This species is only known from its type locality in Serra de Chela, above Estacao Zootecnica, on the Humpata plateau in Lubango, Angola, at 2,045 m Asl (Conradie et al. 2012). Additional surveys are required to verify its occurrence in similar habitat further along Chela mountains and in Leba mountains (Conradie et al. 2012).
Habitat and Ecology
This species has been found in cascade stream habitat, within a small gorge in afromontane forest (Conradie et al. 2012). It is unknown how tolerant this species is to habitat disturbance and, due to the variable adaptability of species within the genus, assumptions cannot be made from from its congeners (J. Measey pers. comm. July 2016). Males were observed calling half-submerged and flat against a rock in slow flowing water (Conradie et al. 2012). The size of a mature male is around 2.5 cm, whereas a mature female is around 3 cm (Conradie et al. 2012). Tadpoles were found in slow-flowing gullies of the main stream, with a substrate of leaf litter and small pebbles, and did not appear adapted for torrent streams (Conradie et al. 2012). All tadpoles were in the early stages of development at the time of collection in January, near the end of the rainy season which commences in November (Conradie et al. 2012).
It is known from two adult specimens and some tadpoles (Conradie et al. 2012). Recent surveys have been made in similar habitat that the species was originally found in—gorges with afromontane forest—approximately 440–1,400 m away from the type locality but was not found (N. Baptista and W. Conradie pers. comm. August 2016). However these surveys were carried out in April, the end of the rainy season, which is not the most suitable time to look for this species (N. Baptista and W. Conradie pers. comm. August 2016). Searches should be conducted earlier on in the rainy season, which is when conditions are more optimal, in order to confirm if it occurs in these gorges. Due to ongoing decline in the extent and quality of habitat, the population is suspected to be decreasing.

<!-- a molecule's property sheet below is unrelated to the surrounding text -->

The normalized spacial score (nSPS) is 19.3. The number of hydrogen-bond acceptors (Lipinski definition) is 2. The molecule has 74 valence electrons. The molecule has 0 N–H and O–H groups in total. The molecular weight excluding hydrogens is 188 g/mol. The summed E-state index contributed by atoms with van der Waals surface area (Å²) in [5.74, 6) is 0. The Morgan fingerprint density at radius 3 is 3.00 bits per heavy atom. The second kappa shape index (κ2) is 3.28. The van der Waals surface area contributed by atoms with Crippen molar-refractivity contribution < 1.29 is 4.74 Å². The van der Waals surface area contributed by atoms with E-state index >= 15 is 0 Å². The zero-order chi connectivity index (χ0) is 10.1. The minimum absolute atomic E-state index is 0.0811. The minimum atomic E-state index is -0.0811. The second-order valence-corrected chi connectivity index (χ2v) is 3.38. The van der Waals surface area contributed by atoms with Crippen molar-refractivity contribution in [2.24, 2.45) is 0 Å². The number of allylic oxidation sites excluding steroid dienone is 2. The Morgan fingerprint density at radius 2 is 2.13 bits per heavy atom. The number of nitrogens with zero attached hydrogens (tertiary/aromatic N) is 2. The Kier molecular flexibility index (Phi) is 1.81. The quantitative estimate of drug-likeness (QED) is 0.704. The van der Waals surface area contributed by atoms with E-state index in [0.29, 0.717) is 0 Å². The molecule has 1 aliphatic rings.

Habitat degradation and conversion is a threat to this species, as the type locality is located near a city (Conradie et al. 2012, J. Measey pers. comm. July 2016). However, the level of threat to the species is unknown due to uncertainty around the extent of the species' range. This is further exacerbated by a lack of formally protected areas along the escarpment where this species is found (Conradie et al. 2012).
This species has not been recorded in any protected areas.
Additional surveys are needed along Serra de Chela and adjacent mountains to determine its full distribution.
Red List Status
Data Deficient (DD)
Listed as Data Deficient due to the lack of information on the extent of the species' range, its population status, and the potential effects of nearby urbanisation.
IUCN SSC Amphibian Specialist Group 2017. Hyperolius chelaensis. The IUCN Red List of Threatened Species 2017: e.T76317568A76317892. http://dx.doi.org/10.2305/IUCN.UK.2017-2.RLTS.T76317568A76317892.en .Downloaded on 11 December 2018